Designed to attract a new generation of sailors, Bente is a new dynamic company that has produced one of the most economical, small, fast cruisers ever seen. The Bente 24 is positively brimming with fresh ideas.
There was one yacht many visitors to the world’s biggest boat show in Düsseldorf would have walked straight past in the sailing boat hall, not knowing what they were missing – and probably assuming it was a motor boat. Actually, this grey, bare, rig-less, chined hull with a bright orange cuddy was the new prototype of what is the most exciting and engaging project I’ve seen in years.
There is so much new energetic thinking surrounding the Bente 24 – a stimulating platform to encourage a younger generation of sailors back into yacht ownership – that once drawn into the stand, I found it difficult to leave.
The result is a unique, utterly refreshing 24ft cruiser-racer with a base price of just €25,000. It is spacious and well thought-out for cruising, yet is quick, light and fun. For that price you get an empty, but solid shell, to which you can add removable galley, beanbags, etc – but more on the spec later. This is a racy, affordable boat to bridge the gap between dinghy and cruiser – a gap that often means young sailors give up on boat ownership. The Bente 24 is also offered in a performance version (with square-top main, bowsprit, stainless steel fin, etc) for racing.
And it’s struck a chord – over 20,000 people have been following the project on Facebook.
Bente is the brainchild of Stephan Boden, a sailing writer and filmmaker, and designer Alexander Vrolijk, son of prolific naval architect Rolf from judel/vrolijk & co. It’s a dynamic collaboration, mixing innovative design with the medium of translating the project to a social media-savvy audience. The founders, both from Hamburg, are far from the traditional brokers or yard reps who typically frequent boat show stands. Their look – young, energetic, bearded, with baseball caps – represents their target market. “Sailors are becoming older and older every year and nobody changes a thing,” says Boden. Well Bente is out to address that.
Boden has had two books published about cruising aboard his Varianta 18 with his dog Polly, and his sailing blog is one of the best read in Germany. That four-month voyage changed his life. He discarded materialistic things to be more like his yacht: small, flexible and low-cost.
Boden’s desire to go long-term liveaboard cruising drew him to the Düsseldorf boat show last year, which he toured with Vrolijk, looking for a 24-footer. “Every boat I saw had nearly the same problem: I had to pay for stuff that I don’t want,” he told me. They decided the solution was to develop their own boat: “A modern, good sailing boat – sexy, innovative, with a good price. After that we called our project: ‘Rescue the world’.” From discussions over a bottle of Bordeaux, it took just nine months to the joining of hull and deck, and the birth of a new approach to economic fun sailing.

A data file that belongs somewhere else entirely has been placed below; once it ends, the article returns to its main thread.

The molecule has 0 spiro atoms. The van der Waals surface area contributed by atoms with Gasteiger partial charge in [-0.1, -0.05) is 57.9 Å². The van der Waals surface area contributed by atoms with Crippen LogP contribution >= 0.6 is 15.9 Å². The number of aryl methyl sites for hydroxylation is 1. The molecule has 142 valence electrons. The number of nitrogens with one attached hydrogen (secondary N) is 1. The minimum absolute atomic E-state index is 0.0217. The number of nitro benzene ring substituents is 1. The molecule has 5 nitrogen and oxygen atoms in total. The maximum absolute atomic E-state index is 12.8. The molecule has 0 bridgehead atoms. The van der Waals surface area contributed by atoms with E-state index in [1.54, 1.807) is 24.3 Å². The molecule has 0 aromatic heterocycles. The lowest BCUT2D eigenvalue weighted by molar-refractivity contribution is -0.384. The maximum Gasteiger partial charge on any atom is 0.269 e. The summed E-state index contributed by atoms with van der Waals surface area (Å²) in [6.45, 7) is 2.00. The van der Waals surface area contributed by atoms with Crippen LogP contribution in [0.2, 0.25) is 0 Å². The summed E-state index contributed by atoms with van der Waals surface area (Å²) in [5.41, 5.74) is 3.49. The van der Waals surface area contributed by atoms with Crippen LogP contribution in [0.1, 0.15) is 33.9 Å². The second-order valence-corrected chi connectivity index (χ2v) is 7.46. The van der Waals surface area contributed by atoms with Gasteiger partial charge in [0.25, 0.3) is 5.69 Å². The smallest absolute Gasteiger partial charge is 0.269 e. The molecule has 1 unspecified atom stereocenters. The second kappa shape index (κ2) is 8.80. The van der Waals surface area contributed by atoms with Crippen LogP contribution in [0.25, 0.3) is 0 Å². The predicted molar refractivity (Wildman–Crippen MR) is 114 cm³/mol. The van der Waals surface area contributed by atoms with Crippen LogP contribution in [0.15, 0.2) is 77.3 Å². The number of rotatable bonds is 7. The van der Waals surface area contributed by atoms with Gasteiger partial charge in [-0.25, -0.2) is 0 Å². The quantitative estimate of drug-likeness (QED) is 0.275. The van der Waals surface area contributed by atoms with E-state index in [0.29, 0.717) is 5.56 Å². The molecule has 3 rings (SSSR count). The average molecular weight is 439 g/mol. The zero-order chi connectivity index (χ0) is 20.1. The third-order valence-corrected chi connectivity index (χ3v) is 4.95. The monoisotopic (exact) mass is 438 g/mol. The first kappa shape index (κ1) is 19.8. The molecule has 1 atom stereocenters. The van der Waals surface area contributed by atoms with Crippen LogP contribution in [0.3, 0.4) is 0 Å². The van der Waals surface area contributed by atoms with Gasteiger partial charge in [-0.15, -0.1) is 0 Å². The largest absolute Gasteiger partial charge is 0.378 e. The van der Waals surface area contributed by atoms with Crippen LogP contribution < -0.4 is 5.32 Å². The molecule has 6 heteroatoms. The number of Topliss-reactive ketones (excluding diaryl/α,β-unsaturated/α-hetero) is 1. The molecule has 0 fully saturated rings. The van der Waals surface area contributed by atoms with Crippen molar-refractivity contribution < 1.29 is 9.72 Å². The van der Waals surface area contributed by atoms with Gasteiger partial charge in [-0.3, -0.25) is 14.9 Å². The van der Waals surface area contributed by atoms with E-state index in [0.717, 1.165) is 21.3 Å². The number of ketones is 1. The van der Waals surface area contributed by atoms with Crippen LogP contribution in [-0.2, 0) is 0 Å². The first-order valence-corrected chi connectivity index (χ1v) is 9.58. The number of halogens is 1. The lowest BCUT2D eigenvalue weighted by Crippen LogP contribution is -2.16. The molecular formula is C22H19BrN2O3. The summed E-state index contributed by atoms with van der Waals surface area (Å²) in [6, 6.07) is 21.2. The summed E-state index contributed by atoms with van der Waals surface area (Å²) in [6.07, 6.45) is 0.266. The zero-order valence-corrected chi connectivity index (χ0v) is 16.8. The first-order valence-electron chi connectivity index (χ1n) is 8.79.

“We wanted to produce something young and affordable, to encourage young people to go sailing again,” says Alexander Vrolijk, who is acutely aware that the industry needs to attract a new market if it’s going to survive. On their stand was a ‘wall of fame,’ a giant clipboard showing how the project had developed.
It shows how Boden and Vrolijk were invited by sailor and professor Michael Adlkofer to work with 18 industrial design students at the Hannover University of Design. “We decided to show them no briefing, no mood boards – nothing,” Boden explained. “We were aiming for what we call ‘mind freedom’.” Each student came back with different design details for the Bente, from furniture to safety gear. With an impressive, growing Facebook following, the Bente team had live feedback to these ideas and were already engaging a young generation of supporters.
Check out this Flexi Rack solution for example, an open locker with flexible/latticed mesh to keep items safe at all angles. This picture was taken of a prototype they had worked up from an Ikea cupboard. Vrolijk demonstrated it by pulling it out of its frame, as if it were a locker that had come open, and shaking it, showing how the contents remained completely captive yet easily accessible.
The Bente project had become an online collaboration.
The Bente 24 = KISS philosophy